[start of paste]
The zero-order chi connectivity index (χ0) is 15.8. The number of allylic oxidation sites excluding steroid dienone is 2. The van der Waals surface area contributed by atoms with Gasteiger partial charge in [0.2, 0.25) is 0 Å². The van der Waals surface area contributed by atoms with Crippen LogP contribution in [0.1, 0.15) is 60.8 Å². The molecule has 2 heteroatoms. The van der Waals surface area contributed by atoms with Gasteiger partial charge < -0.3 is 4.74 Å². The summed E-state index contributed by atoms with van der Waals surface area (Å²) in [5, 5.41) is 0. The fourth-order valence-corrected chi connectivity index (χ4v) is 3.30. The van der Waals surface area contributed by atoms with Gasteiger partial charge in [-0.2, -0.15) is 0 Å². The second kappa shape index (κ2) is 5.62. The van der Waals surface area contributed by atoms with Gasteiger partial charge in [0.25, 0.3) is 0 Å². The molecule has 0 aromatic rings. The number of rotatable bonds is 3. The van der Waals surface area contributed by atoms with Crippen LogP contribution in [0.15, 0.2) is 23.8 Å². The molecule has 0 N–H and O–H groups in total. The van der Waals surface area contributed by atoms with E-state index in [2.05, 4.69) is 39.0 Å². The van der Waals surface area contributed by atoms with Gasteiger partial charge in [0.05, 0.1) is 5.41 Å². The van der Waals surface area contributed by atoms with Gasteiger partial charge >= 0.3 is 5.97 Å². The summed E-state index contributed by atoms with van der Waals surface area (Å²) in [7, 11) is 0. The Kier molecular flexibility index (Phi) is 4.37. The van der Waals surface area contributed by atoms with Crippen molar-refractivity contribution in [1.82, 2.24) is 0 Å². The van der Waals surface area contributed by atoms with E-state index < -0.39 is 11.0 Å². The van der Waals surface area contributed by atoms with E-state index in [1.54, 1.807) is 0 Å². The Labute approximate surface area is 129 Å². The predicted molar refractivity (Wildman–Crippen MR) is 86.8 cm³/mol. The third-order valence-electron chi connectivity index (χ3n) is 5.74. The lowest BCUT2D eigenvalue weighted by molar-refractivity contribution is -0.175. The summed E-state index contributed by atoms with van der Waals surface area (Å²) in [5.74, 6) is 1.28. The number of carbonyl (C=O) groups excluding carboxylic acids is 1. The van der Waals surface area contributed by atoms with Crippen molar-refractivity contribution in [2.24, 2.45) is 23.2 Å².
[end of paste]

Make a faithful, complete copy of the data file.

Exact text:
The zero-order chi connectivity index (χ0) is 15.8. The number of allylic oxidation sites excluding steroid dienone is 2. The van der Waals surface area contributed by atoms with Gasteiger partial charge in [0.2, 0.25) is 0 Å². The van der Waals surface area contributed by atoms with Crippen LogP contribution in [0.1, 0.15) is 60.8 Å². The molecule has 2 heteroatoms. The van der Waals surface area contributed by atoms with Gasteiger partial charge < -0.3 is 4.74 Å². The summed E-state index contributed by atoms with van der Waals surface area (Å²) in [5, 5.41) is 0. The fourth-order valence-corrected chi connectivity index (χ4v) is 3.30. The van der Waals surface area contributed by atoms with Gasteiger partial charge in [-0.2, -0.15) is 0 Å². The second kappa shape index (κ2) is 5.62. The van der Waals surface area contributed by atoms with Gasteiger partial charge in [0.25, 0.3) is 0 Å². The molecule has 0 aromatic rings. The number of rotatable bonds is 3. The van der Waals surface area contributed by atoms with Crippen LogP contribution in [0.15, 0.2) is 23.8 Å². The molecule has 0 N–H and O–H groups in total. The van der Waals surface area contributed by atoms with E-state index in [2.05, 4.69) is 39.0 Å². The van der Waals surface area contributed by atoms with Gasteiger partial charge in [0.05, 0.1) is 5.41 Å². The van der Waals surface area contributed by atoms with Gasteiger partial charge >= 0.3 is 5.97 Å². The summed E-state index contributed by atoms with van der Waals surface area (Å²) in [7, 11) is 0. The Kier molecular flexibility index (Phi) is 4.37. The van der Waals surface area contributed by atoms with Crippen molar-refractivity contribution in [1.82, 2.24) is 0 Å². The van der Waals surface area contributed by atoms with E-state index < -0.39 is 11.0 Å². The van der Waals surface area contributed by atoms with E-state index in [1.54, 1.807) is 0 Å². The Labute approximate surface area is 129 Å². The predicted molar refractivity (Wildman–Crippen MR) is 86.8 cm³/mol. The third-order valence-electron chi connectivity index (χ3n) is 5.74. The lowest BCUT2D eigenvalue weighted by molar-refractivity contribution is -0.175. The summed E-state index contributed by atoms with van der Waals surface area (Å²) in [5.74, 6) is 1.28. The number of carbonyl (C=O) groups excluding carboxylic acids is 1. The van der Waals surface area contributed by atoms with Crippen molar-refractivity contribution in [2.24, 2.45) is 23.2 Å².